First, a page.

Thursday, July 26, 2012

Big Cat Scratch

Smokies SB6K Backpack – Day One – 6/8/12 – Pretty Hollow Gap Trail/Palmer Creek Trail/Balsam Mountain Trail – 12.8 Miles

The most intimidating part of the SB6K challenge, at least for me, is 7 peaks that rise high in the Great Smoky Mountains.  Why so daunting?  After all, I’ve hiked all those trails, even summited 5 of the total 12 peaks there (Clingman’s Dome, Mt. Collins, Mt. LeConte, Mt. Kephart, even Mt. Sequoyah) during my Smokies 900 year. 

Ah, but the remaining 7 peaks are off-trail, you see, and not reasonably in reach for me as dayhikes.  Bagging these peaks requires a multi-day backpack trip, navigational skills, a thick skin and a good attitude.  So who you gonna call?  Jeff.  I proposed a weekend to hit all 7 peaks and still get home on Sunday night. He said okay because he is applying for sainthood.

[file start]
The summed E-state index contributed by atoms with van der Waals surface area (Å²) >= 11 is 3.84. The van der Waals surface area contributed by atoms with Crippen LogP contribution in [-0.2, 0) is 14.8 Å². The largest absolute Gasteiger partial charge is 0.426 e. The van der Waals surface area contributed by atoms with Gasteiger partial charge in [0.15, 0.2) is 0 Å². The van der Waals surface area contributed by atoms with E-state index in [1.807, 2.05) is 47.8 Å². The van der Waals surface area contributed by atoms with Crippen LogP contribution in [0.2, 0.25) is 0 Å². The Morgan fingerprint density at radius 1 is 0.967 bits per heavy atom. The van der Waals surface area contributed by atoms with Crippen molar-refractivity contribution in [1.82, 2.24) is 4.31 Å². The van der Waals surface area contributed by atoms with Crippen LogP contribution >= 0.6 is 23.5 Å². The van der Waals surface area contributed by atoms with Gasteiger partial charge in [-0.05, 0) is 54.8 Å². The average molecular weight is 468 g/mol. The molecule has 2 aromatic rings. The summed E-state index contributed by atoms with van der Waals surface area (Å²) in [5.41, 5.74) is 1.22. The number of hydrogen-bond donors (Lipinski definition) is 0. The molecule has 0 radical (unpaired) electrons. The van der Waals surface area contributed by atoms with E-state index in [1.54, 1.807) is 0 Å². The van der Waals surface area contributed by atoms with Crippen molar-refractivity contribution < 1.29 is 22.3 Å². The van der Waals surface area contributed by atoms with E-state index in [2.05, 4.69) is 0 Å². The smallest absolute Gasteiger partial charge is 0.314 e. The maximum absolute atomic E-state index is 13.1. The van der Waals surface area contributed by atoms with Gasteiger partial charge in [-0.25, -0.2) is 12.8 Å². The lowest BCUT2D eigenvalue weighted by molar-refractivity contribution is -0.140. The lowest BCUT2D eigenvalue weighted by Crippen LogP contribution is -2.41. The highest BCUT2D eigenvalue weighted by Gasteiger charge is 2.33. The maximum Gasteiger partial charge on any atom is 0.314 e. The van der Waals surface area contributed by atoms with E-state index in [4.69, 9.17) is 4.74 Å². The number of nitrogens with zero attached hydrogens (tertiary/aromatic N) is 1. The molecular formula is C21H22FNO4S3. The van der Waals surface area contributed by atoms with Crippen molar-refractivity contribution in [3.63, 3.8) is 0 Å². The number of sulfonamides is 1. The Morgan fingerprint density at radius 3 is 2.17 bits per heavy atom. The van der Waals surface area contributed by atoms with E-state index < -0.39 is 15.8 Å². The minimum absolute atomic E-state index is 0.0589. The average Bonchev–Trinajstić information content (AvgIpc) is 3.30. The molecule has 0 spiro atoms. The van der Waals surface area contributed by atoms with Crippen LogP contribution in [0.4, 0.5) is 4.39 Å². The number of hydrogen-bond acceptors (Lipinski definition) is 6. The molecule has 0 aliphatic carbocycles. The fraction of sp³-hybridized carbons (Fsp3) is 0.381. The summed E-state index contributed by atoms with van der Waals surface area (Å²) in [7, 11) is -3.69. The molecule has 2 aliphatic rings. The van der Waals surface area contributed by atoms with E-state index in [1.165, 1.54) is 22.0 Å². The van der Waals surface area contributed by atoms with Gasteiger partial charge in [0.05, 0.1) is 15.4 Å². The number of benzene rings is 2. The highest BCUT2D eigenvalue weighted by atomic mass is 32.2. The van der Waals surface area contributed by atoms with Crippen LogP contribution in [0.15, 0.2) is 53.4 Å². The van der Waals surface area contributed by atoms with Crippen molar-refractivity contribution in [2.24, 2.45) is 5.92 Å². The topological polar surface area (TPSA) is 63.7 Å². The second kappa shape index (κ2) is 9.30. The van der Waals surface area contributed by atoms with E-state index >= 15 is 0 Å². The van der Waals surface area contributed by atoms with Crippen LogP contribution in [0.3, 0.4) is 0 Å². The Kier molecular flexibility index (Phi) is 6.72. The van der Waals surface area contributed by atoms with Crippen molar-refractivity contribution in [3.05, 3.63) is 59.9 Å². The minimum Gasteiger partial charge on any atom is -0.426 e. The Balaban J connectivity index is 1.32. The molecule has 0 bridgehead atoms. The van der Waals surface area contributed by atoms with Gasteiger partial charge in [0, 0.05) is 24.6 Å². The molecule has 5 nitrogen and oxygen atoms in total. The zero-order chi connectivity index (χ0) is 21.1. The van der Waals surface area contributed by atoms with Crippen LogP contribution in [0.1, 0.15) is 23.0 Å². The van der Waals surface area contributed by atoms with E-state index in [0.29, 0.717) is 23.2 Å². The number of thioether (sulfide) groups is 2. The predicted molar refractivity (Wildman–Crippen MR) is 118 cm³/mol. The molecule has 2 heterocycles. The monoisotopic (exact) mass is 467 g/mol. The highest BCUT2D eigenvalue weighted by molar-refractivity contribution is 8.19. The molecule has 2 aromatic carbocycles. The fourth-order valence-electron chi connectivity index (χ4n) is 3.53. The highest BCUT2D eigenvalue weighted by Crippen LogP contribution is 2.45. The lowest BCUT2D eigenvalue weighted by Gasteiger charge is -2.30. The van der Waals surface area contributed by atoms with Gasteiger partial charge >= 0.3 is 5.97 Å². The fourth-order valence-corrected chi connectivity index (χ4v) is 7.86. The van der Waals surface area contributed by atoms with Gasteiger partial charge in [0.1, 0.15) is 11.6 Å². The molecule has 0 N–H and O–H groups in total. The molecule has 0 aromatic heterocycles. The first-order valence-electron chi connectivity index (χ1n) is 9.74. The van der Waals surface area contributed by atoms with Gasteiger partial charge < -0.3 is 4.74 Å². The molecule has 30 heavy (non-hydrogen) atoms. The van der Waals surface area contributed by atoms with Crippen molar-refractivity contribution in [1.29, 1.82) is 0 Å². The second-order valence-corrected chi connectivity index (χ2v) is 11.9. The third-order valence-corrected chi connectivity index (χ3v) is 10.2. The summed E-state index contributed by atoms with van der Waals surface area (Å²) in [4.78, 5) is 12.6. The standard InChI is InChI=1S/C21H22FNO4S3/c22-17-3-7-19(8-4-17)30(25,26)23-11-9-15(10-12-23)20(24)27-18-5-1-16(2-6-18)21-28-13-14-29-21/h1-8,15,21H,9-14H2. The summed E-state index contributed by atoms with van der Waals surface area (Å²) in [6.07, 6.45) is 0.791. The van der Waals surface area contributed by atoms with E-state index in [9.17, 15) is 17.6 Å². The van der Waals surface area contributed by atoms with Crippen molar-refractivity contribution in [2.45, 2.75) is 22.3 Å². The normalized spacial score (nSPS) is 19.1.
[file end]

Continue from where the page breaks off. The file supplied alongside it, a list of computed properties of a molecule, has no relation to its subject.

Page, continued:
The plan:  DAY 1 - Hike from Cataloochee Valley to Laurel Gap Shelter, summit nearby Big Cataloochee Mountain, stay at Laurel Gap.  DAY 2 – Hike via Balsam Mountain Trail to Tri-Corner Knob Shelter, summit Luftee Knob, Mark’s Knob and Mt. Yonaguska along the way, stay at Tri-Corner.  DAY 3 – Backtrack on the AT a little to summit Mt. Chapman, then go north on the AT to summit Mt. Guyot and Old Black, then hike down Snake Den Ridge to Cosby exit.

Oddly enough, after hearing the trip description (3 days of bushwhacking in June, 2 nights in shelters), no one else wanted to join us. 

After much time spent planning routes with expensive shuttle companies, two good friends from the Bergs stepped in to help us out.  Daniel and Mike planned a base camping weekend in the Cosby area on the Tennessee side of the Park, allowing Daniel to drop Jeff and me at the beginning of our route in the Cataloochee area on the NC side.   Daniel drove my car to Cosby, where he and Mike used it for their own hiking shuttles and then placed it in the Cosby hiker parking lot for our exit on Sunday.  Genius plan that worked very well for everyone.